Leishmania (Viannia) parasites are etiological agents of cutaneous leishmaniasis in the New World. Infection in humans is characterized by mixed Th1/Th2 and hyperinflammatory responses. Treg suppressive function is diminished and only restored with disease resolution. Using the mouse model of chronic L. (V.) panamensis infection, we examined the hypothesis that Treg impairment contributes to pathogenesis. Upon infection, Treg CD4+Foxp3+ cell levels were reduced and dysregulated. Treg cells produced IFNγ and had a reduced ability to suppress T cell proliferation in vitro. Ablation of Tregs in DEREG mice resulted in enlarged lesions, increased parasite load and enhanced production of IL-17 and IFNγ. Conversely, adoptive transfer of Tregs from naïve mice halted disease progression, lowered parasite burden and reduced production of IL-10, IL-13, IL-17 and IFNγ. As Treg function appeared to be important for controlling pathogenesis, we examined whether directly modulating Treg function provided a target for immunotherapy. As a proof of principle, chronically infected mice were treated with high dose CpG to induce Tregs. Immediately after treatment, increases in TGFβ and Foxp3+ cells were observed, with an ablation of Foxp3+IFNγ+ cells and reduction of IL-10, IL-13, IL-17 and IFNγ. CpG treatment led to amelioration of disease. Thus, immunotherapy targeting Tregs may provide an alternate treatment strategy for leishmaniasis caused by L. (Viannia) panamensis parasites.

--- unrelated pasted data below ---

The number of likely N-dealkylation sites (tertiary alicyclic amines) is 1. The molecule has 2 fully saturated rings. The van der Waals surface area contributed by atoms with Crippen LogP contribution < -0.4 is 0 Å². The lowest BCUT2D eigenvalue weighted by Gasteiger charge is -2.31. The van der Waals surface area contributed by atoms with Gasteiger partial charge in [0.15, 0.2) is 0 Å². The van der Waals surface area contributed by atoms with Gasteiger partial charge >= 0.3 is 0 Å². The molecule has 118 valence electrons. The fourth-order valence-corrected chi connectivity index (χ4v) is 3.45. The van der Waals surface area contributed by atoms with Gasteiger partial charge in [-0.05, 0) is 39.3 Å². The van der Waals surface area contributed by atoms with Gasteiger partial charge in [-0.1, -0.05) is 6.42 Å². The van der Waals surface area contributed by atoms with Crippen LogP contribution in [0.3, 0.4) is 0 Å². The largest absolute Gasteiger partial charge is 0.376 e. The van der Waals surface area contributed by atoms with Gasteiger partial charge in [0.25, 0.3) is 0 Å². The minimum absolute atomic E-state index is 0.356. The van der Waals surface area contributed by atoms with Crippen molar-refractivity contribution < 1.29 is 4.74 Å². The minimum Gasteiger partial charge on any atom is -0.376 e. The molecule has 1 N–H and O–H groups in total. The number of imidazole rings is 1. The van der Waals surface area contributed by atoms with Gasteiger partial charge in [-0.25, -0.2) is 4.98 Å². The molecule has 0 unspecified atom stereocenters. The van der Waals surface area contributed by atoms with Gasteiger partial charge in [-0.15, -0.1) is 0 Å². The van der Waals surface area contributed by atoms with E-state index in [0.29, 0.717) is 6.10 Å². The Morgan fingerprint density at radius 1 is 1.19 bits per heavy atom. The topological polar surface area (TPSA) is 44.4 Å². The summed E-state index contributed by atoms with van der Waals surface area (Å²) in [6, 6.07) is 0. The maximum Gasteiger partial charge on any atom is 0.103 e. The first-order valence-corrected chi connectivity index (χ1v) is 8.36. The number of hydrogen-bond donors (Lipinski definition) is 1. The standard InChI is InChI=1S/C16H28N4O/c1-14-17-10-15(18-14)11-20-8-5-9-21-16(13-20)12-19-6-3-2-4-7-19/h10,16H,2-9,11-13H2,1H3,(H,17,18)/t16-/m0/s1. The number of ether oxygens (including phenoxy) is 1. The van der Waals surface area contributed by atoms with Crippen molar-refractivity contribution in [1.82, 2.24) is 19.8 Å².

- Copyright © 2013 by The American Association of Immunologists, Inc.